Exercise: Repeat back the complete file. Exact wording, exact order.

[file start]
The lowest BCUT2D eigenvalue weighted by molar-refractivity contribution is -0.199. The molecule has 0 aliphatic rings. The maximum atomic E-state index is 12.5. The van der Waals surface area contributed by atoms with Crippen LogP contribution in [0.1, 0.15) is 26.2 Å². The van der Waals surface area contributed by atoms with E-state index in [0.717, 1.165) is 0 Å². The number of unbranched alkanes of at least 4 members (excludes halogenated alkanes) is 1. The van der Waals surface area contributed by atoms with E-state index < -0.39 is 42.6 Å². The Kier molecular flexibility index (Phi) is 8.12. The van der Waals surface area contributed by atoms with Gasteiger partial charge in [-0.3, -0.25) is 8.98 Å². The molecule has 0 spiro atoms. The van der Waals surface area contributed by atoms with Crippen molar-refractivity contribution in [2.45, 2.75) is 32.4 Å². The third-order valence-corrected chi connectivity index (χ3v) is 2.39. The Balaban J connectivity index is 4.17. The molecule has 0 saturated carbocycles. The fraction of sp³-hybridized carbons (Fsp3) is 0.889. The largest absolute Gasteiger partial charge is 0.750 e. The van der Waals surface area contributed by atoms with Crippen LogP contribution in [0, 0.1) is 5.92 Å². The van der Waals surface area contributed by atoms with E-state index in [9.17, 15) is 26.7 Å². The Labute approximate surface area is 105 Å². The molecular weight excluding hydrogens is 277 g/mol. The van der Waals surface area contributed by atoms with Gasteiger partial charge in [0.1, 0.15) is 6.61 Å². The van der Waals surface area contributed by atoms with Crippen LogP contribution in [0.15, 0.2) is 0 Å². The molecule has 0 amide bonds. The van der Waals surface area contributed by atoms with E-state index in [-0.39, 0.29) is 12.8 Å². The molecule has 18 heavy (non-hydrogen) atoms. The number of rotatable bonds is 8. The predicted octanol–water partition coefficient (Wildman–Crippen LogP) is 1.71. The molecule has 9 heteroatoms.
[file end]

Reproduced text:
The lowest BCUT2D eigenvalue weighted by molar-refractivity contribution is -0.199. The molecule has 0 aliphatic rings. The maximum atomic E-state index is 12.5. The van der Waals surface area contributed by atoms with Crippen LogP contribution in [0.1, 0.15) is 26.2 Å². The van der Waals surface area contributed by atoms with E-state index in [0.717, 1.165) is 0 Å². The number of unbranched alkanes of at least 4 members (excludes halogenated alkanes) is 1. The van der Waals surface area contributed by atoms with E-state index < -0.39 is 42.6 Å². The Kier molecular flexibility index (Phi) is 8.12. The van der Waals surface area contributed by atoms with Gasteiger partial charge in [-0.3, -0.25) is 8.98 Å². The molecule has 0 spiro atoms. The van der Waals surface area contributed by atoms with Crippen molar-refractivity contribution in [2.45, 2.75) is 32.4 Å². The third-order valence-corrected chi connectivity index (χ3v) is 2.39. The Balaban J connectivity index is 4.17. The molecule has 0 saturated carbocycles. The fraction of sp³-hybridized carbons (Fsp3) is 0.889. The largest absolute Gasteiger partial charge is 0.750 e. The van der Waals surface area contributed by atoms with Crippen LogP contribution in [0, 0.1) is 5.92 Å². The van der Waals surface area contributed by atoms with E-state index in [9.17, 15) is 26.7 Å². The Labute approximate surface area is 105 Å². The molecular weight excluding hydrogens is 277 g/mol. The van der Waals surface area contributed by atoms with Gasteiger partial charge in [0.1, 0.15) is 6.61 Å². The van der Waals surface area contributed by atoms with Crippen LogP contribution in [0.15, 0.2) is 0 Å². The molecule has 0 amide bonds. The van der Waals surface area contributed by atoms with E-state index in [-0.39, 0.29) is 12.8 Å². The molecule has 18 heavy (non-hydrogen) atoms. The number of rotatable bonds is 8. The predicted octanol–water partition coefficient (Wildman–Crippen LogP) is 1.71. The molecule has 9 heteroatoms.